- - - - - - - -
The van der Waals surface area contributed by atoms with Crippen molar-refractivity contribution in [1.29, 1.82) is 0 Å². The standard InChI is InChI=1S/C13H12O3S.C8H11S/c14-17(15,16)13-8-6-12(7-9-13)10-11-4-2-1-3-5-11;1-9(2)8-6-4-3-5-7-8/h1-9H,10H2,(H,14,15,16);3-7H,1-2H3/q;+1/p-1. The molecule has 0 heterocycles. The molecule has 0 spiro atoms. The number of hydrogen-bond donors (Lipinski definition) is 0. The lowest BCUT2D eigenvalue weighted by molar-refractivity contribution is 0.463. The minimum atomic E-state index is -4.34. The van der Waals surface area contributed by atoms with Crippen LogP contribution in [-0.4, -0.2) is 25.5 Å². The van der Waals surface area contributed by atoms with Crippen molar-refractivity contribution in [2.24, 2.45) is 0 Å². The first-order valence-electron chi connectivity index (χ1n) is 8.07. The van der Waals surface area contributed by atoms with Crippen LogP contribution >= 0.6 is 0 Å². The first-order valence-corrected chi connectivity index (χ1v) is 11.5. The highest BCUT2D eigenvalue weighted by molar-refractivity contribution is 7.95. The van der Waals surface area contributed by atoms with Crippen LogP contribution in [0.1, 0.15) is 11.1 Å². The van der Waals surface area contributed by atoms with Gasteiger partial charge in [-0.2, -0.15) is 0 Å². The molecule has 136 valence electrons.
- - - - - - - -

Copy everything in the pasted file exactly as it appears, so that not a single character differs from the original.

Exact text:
The van der Waals surface area contributed by atoms with Crippen molar-refractivity contribution in [1.29, 1.82) is 0 Å². The standard InChI is InChI=1S/C13H12O3S.C8H11S/c14-17(15,16)13-8-6-12(7-9-13)10-11-4-2-1-3-5-11;1-9(2)8-6-4-3-5-7-8/h1-9H,10H2,(H,14,15,16);3-7H,1-2H3/q;+1/p-1. The molecule has 0 heterocycles. The molecule has 0 spiro atoms. The number of hydrogen-bond donors (Lipinski definition) is 0. The lowest BCUT2D eigenvalue weighted by molar-refractivity contribution is 0.463. The minimum atomic E-state index is -4.34. The van der Waals surface area contributed by atoms with Crippen LogP contribution in [-0.4, -0.2) is 25.5 Å². The van der Waals surface area contributed by atoms with Crippen molar-refractivity contribution in [2.24, 2.45) is 0 Å². The first-order valence-electron chi connectivity index (χ1n) is 8.07. The van der Waals surface area contributed by atoms with Crippen LogP contribution >= 0.6 is 0 Å². The first-order valence-corrected chi connectivity index (χ1v) is 11.5. The highest BCUT2D eigenvalue weighted by molar-refractivity contribution is 7.95. The van der Waals surface area contributed by atoms with Crippen LogP contribution in [0.1, 0.15) is 11.1 Å². The van der Waals surface area contributed by atoms with Gasteiger partial charge in [-0.2, -0.15) is 0 Å². The molecule has 136 valence electrons.